Older homes attract buyers due to their prime locations and sense of character. However, they also come with unique implications that can be more costly than modern houses. Here are some of the main things to look out for if you’re considering purchasing a home on the older side.
Lower Availability of Insurance Companies
Unfortunately, older homes can be a riskier bet to insure. Some companies may refuse to insure your home if it is too old. Homeowners whose house was built prior to 1900 may find that they have fewer insurance companies willing to consider them. Most insurance companies will not have underwriting restrictions as long as your house was built after 1900. If your home is older, it doesn’t mean that you won’t be able to get insurance coverage but your options will be more limited.
Costs of an Older Home Not Covered by Home Insurance
Since insurance is meant for situations that are sudden and accidental, anything that happens over time, such as normal wear and tear, is not covered. This could include anything from termites, rot, mold--issues that arise when a home has not been properly managed for some years. Older homes are at a higher risk for problems like these, and the damage would need to be paid for out of pocket. Homeowners insurance will not cover any damage…or resulting damage if the proximate cause of the problem was wear and tear.
Implications of an Older Roof
Older roofs also prove to be of higher risk for home insurance companies. In fact, a leaky roof is one of the top reasons a company will reject to insure your home. If your roof is over 20 years old, you will find that many insurance companies will not be willing to provide coverage for your home. For the companies that are willing to provide coverage, you may find that they are only willing to insure your roof on an Actual Cash Value basis which means that they will deduct depreciate from your actual loss. This means that if your roof had a 25 year life expectancy and it has to be replaced after 20 years, the insurance company would only pay for 20% of the replacement value. If you start with your homeowners insurance company prior to your roof being 20 years old, they will not put this restriction on your policy and you would be able to get full replacement value in the event of a loss.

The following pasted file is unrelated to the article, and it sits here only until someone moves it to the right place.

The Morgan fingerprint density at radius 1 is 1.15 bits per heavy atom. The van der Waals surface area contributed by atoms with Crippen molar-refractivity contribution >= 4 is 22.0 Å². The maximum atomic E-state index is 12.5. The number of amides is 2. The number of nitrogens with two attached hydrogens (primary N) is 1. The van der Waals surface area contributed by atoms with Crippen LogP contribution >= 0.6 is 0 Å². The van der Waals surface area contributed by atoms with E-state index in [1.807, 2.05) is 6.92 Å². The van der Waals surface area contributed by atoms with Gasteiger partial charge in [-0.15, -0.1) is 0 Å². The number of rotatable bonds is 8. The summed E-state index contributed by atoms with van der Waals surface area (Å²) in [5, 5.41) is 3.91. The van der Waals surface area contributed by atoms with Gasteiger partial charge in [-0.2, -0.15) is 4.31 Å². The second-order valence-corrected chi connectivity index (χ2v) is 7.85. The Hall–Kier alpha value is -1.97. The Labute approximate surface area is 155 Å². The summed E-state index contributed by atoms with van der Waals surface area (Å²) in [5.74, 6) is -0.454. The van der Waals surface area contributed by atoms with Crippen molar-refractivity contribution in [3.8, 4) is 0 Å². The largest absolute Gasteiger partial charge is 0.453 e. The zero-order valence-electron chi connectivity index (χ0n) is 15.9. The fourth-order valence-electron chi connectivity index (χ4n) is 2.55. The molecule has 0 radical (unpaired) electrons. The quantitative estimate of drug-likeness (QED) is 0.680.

The Need for Increased Ordinance or Law Coverage
Ordinance or Law coverage exists to cover costs of repairs and construction on your home if they are enforced by an ordinance or law based on a city’s building codes. For most policies, this is 10% of your dwelling coverage, which protects the homeowner in the event of a physical hazard. For older homes, this percentage needs to be much higher.
Let’s say you purchase a home built in the early part of the 1900s and in the present day that home catches fire. When looking into the damage, you may find that building codes have changed in the last thirty years, which could mean required upgrades throughout the house that might exceed your budget under a standard policy.
To prevent this, you’ll need an ordinance and law endorsement. Most policy will come with 10% of the dwelling amount as additional coverage. However for older homes, you should seriously consider increasing that amount. Many ‘standard’ policies will allow you to increaser the Ordinance or Law coverage to somewhere between 20% and 50% of the dwelling. Some ‘premium’ policies may allow 100% additional coverage.
This type of coverage comes in handy in a lot of ways. For example, let’s say only one room in your house catches fire. Because of old wiring in the home, all electricity in the entire home will need to be replaced. Typically, insurance would only cover the damage for the room in which the accident took place. But if required by ordinance or law, such as your city’s building code, your insurance company will cover electrical repairs for the whole house.
In short, buying an older home may pose additional problems when securing homeowners insurance. To be safe, make sure to fully assess the condition of the house and factor in renovation costs before purchasing a home like this and contact your local independent agent to secure homeowners insurance on Long Island.